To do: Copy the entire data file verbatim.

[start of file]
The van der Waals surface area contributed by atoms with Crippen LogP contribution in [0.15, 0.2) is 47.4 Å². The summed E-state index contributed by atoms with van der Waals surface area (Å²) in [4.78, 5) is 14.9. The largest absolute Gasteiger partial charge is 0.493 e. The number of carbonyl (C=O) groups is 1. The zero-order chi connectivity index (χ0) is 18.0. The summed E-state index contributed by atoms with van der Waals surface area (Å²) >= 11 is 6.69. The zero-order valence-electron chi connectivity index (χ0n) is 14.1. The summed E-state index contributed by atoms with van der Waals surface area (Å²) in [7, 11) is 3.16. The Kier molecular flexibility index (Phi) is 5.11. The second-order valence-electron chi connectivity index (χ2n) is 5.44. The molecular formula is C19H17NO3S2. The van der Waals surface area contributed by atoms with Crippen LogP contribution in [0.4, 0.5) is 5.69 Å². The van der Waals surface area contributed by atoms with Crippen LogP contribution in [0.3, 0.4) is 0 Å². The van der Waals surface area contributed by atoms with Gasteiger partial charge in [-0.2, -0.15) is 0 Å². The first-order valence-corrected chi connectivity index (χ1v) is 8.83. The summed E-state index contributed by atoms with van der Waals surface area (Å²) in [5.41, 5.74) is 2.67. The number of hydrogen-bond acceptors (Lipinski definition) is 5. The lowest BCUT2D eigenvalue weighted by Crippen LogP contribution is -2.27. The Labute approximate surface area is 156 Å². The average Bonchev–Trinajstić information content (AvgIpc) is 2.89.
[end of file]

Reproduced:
The van der Waals surface area contributed by atoms with Crippen LogP contribution in [0.15, 0.2) is 47.4 Å². The summed E-state index contributed by atoms with van der Waals surface area (Å²) in [4.78, 5) is 14.9. The largest absolute Gasteiger partial charge is 0.493 e. The number of carbonyl (C=O) groups is 1. The zero-order chi connectivity index (χ0) is 18.0. The summed E-state index contributed by atoms with van der Waals surface area (Å²) >= 11 is 6.69. The zero-order valence-electron chi connectivity index (χ0n) is 14.1. The summed E-state index contributed by atoms with van der Waals surface area (Å²) in [7, 11) is 3.16. The Kier molecular flexibility index (Phi) is 5.11. The second-order valence-electron chi connectivity index (χ2n) is 5.44. The molecular formula is C19H17NO3S2. The van der Waals surface area contributed by atoms with Crippen LogP contribution in [0.4, 0.5) is 5.69 Å². The van der Waals surface area contributed by atoms with Crippen LogP contribution in [0.3, 0.4) is 0 Å². The van der Waals surface area contributed by atoms with Gasteiger partial charge in [-0.2, -0.15) is 0 Å². The first-order valence-corrected chi connectivity index (χ1v) is 8.83. The summed E-state index contributed by atoms with van der Waals surface area (Å²) in [5.41, 5.74) is 2.67. The number of hydrogen-bond acceptors (Lipinski definition) is 5. The lowest BCUT2D eigenvalue weighted by Crippen LogP contribution is -2.27. The Labute approximate surface area is 156 Å². The average Bonchev–Trinajstić information content (AvgIpc) is 2.89.